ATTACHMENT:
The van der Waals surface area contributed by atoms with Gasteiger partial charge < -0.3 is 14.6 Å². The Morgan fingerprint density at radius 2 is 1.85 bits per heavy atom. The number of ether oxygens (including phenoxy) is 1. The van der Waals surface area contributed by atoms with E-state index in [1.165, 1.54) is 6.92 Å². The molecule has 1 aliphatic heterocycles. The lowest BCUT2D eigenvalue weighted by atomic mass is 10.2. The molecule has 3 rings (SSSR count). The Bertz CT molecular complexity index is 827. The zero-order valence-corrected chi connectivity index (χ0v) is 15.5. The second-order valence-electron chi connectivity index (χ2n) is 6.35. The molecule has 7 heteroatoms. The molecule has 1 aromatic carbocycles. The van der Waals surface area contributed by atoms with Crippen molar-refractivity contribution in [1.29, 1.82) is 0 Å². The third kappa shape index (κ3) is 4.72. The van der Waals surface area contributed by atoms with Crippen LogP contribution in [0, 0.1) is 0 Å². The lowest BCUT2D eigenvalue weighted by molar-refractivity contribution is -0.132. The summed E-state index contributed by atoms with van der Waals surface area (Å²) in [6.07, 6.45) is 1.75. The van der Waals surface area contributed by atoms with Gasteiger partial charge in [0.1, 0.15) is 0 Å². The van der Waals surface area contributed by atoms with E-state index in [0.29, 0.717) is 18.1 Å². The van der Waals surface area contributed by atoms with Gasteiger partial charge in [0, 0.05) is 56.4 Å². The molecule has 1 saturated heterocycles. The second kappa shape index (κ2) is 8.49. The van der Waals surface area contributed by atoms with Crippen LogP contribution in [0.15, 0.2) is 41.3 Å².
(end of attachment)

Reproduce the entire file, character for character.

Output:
The van der Waals surface area contributed by atoms with Gasteiger partial charge < -0.3 is 14.6 Å². The Morgan fingerprint density at radius 2 is 1.85 bits per heavy atom. The number of ether oxygens (including phenoxy) is 1. The van der Waals surface area contributed by atoms with E-state index in [1.165, 1.54) is 6.92 Å². The molecule has 1 aliphatic heterocycles. The lowest BCUT2D eigenvalue weighted by atomic mass is 10.2. The molecule has 3 rings (SSSR count). The Bertz CT molecular complexity index is 827. The zero-order valence-corrected chi connectivity index (χ0v) is 15.5. The second-order valence-electron chi connectivity index (χ2n) is 6.35. The molecule has 7 heteroatoms. The molecule has 1 aromatic carbocycles. The van der Waals surface area contributed by atoms with Crippen molar-refractivity contribution in [1.29, 1.82) is 0 Å². The third kappa shape index (κ3) is 4.72. The van der Waals surface area contributed by atoms with Crippen LogP contribution in [0, 0.1) is 0 Å². The lowest BCUT2D eigenvalue weighted by molar-refractivity contribution is -0.132. The summed E-state index contributed by atoms with van der Waals surface area (Å²) in [6.07, 6.45) is 1.75. The van der Waals surface area contributed by atoms with Gasteiger partial charge in [0.1, 0.15) is 0 Å². The van der Waals surface area contributed by atoms with E-state index in [0.29, 0.717) is 18.1 Å². The van der Waals surface area contributed by atoms with Gasteiger partial charge in [0, 0.05) is 56.4 Å². The molecule has 1 saturated heterocycles. The second kappa shape index (κ2) is 8.49. The van der Waals surface area contributed by atoms with Crippen LogP contribution in [0.15, 0.2) is 41.3 Å².